Rodriguez, Valentin (1969) Measurement of the electron drift velocity in silicon. Dissertation (Ph.D.), California Institute of Technology. http://resolver.caltech.edu/CaltechETD:etd-09272002-164439
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The drift velocity of electrons in silicon at high electric fields is measured in the <111> direction over the range of lattice temperatures from 4.2[degrees]K to 300[degrees]K. This information is obtained from measurements of pure unipolar (sclc) space-charge-limited current. Structures of the type [n^+ n n^+] and [n^+ p n^+] have been manufactured to study this current. The experimental V-I characteristics obtained from these structures offer a consistent picture. The theoretical models adopted are simple and adequate.
The drift velocity is found to increase monotonically with electric field strength in the range of lattice temperatures covered. It is established that a limiting drift velocity exists at high electric fields. Its temperature dependence is measured from 4.2[degrees]K to 300[degrees]K. No indication of a negative differential mobility - as observed in GaAs and Ge below 77[degrees]K - is present. At 300[degrees]K and 77[degrees]K the velocity-field relationship is determined from the linear (low field) range up to a field strength of the order of [10^5] volt/cm. A comparison with results obtained by other authors at those two temperatures yields good agreement, in particular at 300[degrees]K.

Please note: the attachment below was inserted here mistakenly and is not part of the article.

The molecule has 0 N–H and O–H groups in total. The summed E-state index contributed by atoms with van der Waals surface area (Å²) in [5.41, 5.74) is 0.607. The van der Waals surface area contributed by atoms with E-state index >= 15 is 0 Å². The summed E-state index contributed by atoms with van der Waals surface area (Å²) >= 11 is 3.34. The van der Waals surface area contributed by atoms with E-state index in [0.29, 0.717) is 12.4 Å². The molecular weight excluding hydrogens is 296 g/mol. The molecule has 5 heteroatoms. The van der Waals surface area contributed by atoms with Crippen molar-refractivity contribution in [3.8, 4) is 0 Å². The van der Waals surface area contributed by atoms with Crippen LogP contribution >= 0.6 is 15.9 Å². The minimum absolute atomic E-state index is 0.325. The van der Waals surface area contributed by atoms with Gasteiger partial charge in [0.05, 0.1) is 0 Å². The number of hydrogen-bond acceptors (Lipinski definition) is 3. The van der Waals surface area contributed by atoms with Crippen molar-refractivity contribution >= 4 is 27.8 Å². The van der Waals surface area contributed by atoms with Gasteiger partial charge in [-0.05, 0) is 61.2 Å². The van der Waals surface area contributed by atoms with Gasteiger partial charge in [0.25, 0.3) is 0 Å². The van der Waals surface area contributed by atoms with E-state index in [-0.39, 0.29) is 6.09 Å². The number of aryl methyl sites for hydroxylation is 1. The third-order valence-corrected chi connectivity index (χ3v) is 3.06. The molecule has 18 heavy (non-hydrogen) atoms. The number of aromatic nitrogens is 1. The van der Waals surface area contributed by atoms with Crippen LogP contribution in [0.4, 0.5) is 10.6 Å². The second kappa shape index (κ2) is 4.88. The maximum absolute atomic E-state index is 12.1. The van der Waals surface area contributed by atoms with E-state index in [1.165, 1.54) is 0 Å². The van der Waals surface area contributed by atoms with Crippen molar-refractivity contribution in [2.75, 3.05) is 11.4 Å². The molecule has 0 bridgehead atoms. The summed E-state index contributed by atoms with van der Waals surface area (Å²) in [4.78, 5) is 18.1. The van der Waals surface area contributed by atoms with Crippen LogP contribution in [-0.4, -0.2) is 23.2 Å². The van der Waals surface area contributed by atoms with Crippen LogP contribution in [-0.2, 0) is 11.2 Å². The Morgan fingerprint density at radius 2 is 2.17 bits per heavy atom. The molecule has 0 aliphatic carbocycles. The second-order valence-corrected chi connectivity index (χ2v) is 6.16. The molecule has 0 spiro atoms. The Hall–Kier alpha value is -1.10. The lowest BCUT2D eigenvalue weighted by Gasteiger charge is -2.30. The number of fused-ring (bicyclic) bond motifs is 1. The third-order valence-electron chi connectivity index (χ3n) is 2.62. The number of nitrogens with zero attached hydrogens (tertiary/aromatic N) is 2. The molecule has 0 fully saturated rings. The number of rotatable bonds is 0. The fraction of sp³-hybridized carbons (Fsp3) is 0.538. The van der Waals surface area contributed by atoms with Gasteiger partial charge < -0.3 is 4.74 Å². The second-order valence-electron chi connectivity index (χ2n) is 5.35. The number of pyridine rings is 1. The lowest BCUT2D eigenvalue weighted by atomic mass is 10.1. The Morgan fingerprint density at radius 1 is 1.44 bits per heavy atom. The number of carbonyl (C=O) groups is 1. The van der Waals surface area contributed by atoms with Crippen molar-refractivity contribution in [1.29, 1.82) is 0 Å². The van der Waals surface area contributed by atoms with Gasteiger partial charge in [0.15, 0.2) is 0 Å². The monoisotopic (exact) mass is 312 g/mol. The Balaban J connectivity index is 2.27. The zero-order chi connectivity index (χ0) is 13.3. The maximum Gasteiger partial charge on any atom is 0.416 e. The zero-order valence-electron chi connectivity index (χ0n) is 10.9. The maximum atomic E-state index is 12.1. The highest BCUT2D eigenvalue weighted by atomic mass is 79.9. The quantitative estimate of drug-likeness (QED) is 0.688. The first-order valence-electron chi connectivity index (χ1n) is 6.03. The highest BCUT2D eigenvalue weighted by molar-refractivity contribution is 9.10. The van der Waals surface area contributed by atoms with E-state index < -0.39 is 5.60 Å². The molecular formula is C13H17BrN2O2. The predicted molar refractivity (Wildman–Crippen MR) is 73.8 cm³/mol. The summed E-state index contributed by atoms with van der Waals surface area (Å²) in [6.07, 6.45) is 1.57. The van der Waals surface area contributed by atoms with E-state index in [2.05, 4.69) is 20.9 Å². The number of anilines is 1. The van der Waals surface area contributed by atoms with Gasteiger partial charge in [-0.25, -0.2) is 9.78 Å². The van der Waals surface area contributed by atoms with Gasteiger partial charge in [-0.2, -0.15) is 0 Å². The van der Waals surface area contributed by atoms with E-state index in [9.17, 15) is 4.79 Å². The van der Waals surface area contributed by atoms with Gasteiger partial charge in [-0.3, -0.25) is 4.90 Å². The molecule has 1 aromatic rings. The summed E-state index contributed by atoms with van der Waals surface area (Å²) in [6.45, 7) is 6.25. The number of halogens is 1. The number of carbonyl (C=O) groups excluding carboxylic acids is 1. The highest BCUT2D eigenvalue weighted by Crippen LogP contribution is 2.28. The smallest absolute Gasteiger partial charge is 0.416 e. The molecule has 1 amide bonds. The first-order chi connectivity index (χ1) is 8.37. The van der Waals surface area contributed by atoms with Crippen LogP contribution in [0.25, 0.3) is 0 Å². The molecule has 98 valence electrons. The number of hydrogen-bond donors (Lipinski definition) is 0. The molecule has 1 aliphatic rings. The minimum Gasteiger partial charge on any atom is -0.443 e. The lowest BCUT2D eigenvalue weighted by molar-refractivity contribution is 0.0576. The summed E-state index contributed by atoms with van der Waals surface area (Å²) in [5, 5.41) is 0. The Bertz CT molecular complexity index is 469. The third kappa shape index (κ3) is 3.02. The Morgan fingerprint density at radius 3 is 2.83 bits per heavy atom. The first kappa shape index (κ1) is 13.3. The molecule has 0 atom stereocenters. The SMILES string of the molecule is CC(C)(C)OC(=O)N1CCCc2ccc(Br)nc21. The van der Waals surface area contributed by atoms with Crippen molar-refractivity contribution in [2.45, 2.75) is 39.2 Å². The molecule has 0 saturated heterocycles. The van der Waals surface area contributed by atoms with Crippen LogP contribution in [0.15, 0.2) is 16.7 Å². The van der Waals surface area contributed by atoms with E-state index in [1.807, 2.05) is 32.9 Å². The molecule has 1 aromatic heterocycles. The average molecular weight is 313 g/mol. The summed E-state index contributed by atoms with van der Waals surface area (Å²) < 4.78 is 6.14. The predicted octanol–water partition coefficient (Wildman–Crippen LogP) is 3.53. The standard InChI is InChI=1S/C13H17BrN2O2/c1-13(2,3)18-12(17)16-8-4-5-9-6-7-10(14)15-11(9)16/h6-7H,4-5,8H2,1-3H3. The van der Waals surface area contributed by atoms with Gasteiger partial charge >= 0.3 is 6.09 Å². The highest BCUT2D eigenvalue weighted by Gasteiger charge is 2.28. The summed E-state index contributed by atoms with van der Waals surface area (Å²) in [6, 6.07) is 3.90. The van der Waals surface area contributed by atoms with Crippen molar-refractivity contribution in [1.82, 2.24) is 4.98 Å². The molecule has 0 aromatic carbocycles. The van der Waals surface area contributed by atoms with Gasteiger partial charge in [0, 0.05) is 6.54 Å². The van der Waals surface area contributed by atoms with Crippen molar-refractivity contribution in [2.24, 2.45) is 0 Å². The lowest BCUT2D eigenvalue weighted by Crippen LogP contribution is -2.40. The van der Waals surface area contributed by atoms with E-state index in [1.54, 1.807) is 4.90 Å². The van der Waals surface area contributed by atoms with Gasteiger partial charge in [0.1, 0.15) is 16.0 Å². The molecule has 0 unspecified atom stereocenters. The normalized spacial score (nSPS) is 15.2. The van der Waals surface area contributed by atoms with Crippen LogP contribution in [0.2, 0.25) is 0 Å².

A fairly complete treatment of the influence on unipolar sclc of: (1) trapping, (2) geometry, (3) ionized impurities, (4) illumination, and (5) thermal carriers, is presented. In particular, the effect of giant trapping and normal trapping is studied in detail. The threshold voltage is measured as a function of lattice temperature from 4.2[degrees]K to 300[degrees]K. In the range from 4.2[degrees]K to 50[degrees]K, its temperature dependence is correlated to that of the trapping crosssection for the compensated donor atoms. Above 77[degrees]K, the temperature dependence of the threshold voltage is linked to that of the Debye length. From this analysis, the degree of compensation of the material is derived in a simple way.
|Item Type:||Thesis (Dissertation (Ph.D.))|
|Degree Grantor:||California Institute of Technology|
|Division:||Engineering and Applied Science|
|Major Option:||Electrical Engineering|
|Thesis Availability:||Public (worldwide access)|
|Defense Date:||27 June 1968|
|Default Usage Policy:||No commercial reproduction, distribution, display or performance rights in this work are provided.|
|Deposited By:||Imported from ETD-db|
|Deposited On:||30 Sep 2002|
|Last Modified:||26 Dec 2012 03:03|
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